4. ^ Gordon, Ann Dexter, ed. (2009). The Selected Papers of Elizabeth Cady Stanton and Susan B. Anthony: Their Place Inside the Body-Politic, 1887 to 1895. New Brunswick: Rutgers University Press. p. 7. ISBN 9780813564401. Retrieved January 3, 2018.
  5. ^ a b Wayne, Tiffany K., ed. (2015). Women's Rights in the United States: A Comprehensive Encyclopedia of Issues, Events, and People. Santa Barbara: ABC-CLIO. p. 214. ISBN 9781610692151. Retrieved January 16, 2022.
  6. ^ "Miss Lucy Anthony, a Suffrage Leader; Niece of Susan B. Anthony Had Been Manager for Her Aunt". The New York Times. July 6, 1944. Retrieved February 27, 2022.
  7. ^ Harper, Ida Husted; Anthony, Susan B. (1902). History of Woman Suffrage. Vol. 4. Indianapolis, IN: The Hollenbeck Press.
  8. ^ Cullen-DuPont, Kathryn (2000). Encyclopedia of Women's History in America (2 ed.). New York City: Infobase Publishing. p. 89. ISBN 9781438110332.
  9. ^ Florey, Kenneth (2013). Women's Suffrage Memorabilia: An Illustrated Historical Study. Jefferson: McFarland & Co, Inc. p. 78. ISBN 978-0-7864-7293-2.
  10. ^ a b c "Lucy E. Anthony is Dead at 83". The Philadelphia Inquirer. July 6, 1944. Retrieved January 16, 2022 – via Newspapers.com.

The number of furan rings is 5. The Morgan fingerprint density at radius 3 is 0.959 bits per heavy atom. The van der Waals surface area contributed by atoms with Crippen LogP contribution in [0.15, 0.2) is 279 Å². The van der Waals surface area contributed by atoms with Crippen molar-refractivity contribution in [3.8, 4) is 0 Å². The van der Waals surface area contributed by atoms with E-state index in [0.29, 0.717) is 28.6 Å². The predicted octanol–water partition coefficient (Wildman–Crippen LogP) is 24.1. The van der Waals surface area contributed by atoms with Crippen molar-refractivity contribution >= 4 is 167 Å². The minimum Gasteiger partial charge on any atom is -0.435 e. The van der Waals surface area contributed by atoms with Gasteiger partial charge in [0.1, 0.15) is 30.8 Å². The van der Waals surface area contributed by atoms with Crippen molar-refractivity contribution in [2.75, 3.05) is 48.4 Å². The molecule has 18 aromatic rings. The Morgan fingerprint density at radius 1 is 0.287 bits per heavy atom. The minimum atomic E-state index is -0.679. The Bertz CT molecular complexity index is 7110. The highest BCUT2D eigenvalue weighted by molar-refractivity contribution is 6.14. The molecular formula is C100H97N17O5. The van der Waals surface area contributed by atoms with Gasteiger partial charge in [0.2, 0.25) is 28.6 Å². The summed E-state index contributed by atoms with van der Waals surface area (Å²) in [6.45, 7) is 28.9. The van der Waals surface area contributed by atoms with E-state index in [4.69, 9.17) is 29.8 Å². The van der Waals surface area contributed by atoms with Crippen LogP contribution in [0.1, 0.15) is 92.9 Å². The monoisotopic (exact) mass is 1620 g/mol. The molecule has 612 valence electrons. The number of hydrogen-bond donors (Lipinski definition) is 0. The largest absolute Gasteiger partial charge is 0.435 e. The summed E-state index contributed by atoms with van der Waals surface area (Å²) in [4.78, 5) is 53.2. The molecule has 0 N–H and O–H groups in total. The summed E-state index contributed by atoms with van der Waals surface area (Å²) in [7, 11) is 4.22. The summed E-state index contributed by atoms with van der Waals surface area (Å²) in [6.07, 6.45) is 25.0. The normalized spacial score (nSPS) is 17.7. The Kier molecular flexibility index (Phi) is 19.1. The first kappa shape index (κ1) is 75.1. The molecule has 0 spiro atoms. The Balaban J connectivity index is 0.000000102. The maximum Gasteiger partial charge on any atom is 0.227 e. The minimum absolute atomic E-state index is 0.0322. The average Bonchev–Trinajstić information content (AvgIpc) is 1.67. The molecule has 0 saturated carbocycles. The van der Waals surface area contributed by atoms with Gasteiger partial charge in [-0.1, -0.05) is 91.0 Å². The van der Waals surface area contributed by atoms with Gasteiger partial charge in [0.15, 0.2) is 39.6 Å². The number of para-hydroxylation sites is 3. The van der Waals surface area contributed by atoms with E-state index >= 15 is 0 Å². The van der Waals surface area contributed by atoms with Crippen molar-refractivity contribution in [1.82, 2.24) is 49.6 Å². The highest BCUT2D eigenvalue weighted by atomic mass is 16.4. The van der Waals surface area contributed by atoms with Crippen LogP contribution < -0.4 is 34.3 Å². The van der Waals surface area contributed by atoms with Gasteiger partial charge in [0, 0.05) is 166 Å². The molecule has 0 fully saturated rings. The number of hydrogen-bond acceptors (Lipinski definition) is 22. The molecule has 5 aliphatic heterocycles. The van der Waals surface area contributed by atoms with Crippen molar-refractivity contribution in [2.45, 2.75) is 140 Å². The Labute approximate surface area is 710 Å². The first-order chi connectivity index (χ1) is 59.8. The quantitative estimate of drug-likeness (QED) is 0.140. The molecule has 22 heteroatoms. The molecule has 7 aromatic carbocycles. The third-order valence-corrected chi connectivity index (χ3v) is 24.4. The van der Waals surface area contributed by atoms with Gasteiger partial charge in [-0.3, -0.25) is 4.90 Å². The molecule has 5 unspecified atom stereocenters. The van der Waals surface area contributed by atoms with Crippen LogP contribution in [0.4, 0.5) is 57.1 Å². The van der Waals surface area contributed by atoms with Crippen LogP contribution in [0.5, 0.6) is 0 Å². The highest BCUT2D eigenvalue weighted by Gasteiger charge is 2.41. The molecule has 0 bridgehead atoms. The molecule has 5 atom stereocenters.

11. ^ "Miscellaneous Notes". Proceedings of the Annual Convention of the National American Woman Suffrage Association. 30: 2. 1898.
  12. ^ "Suffragists Arrive". Evening Star. April 11, 1910. p. 12. Retrieved March 22, 2022 – via Newspapers.com.
  13. ^ Kilkenny, Matina (Winter 2000). "Woman's Suffrage". Humboldt Historian. 48 (4): 7–14. ISSN 1094-9879. OCLC 6313591.
  14. ^ Salam, Maya (August 14, 2020). "How Queer Women Powered the Suffrage Movement". The New York Times. ISSN 0362-4331. Retrieved February 27, 2022.
  15. ^ Faderman, Lillian (1999). To Believe in Women: What Lesbians Have Done for America – A History. Boston: Houghton Mifflin. p. 41. ISBN 039585010X.
  16. ^ "Legendary Ladies: A Guide to Where Women Made History in Pennsylvania" (PDF). Pennsylvania Commission for Women. Retrieved March 17, 2022.
  17. ^ "Dr. Anna H. Shaw, Suffragist, Dies". The New York Times. July 3, 1919. Retrieved January 7, 2022.
  18. ^ "Anna Howard Shaw Claimed By Death". The Morning Post. July 3, 1919. p. 2. Retrieved March 22, 2022 – via Newspapers.com.
  19. ^ Franzen, Trisha (2014). Anna Howard Shaw: The Work of Woman Suffrage. University of Illinois Press. p. 182. ISBN 978-0-252-09541-2.
  20. ^ "To Be Anthony Home No Longer". Democrat and Chronicle. June 11, 1907. p. 13. Retrieved March 22, 2022 – via Newspapers.com.
  21. ^ "Miss Anthony very low". The Kansas City Star. March 12, 1906. p. 1. Retrieved March 22, 2022 – via Newspapers.com.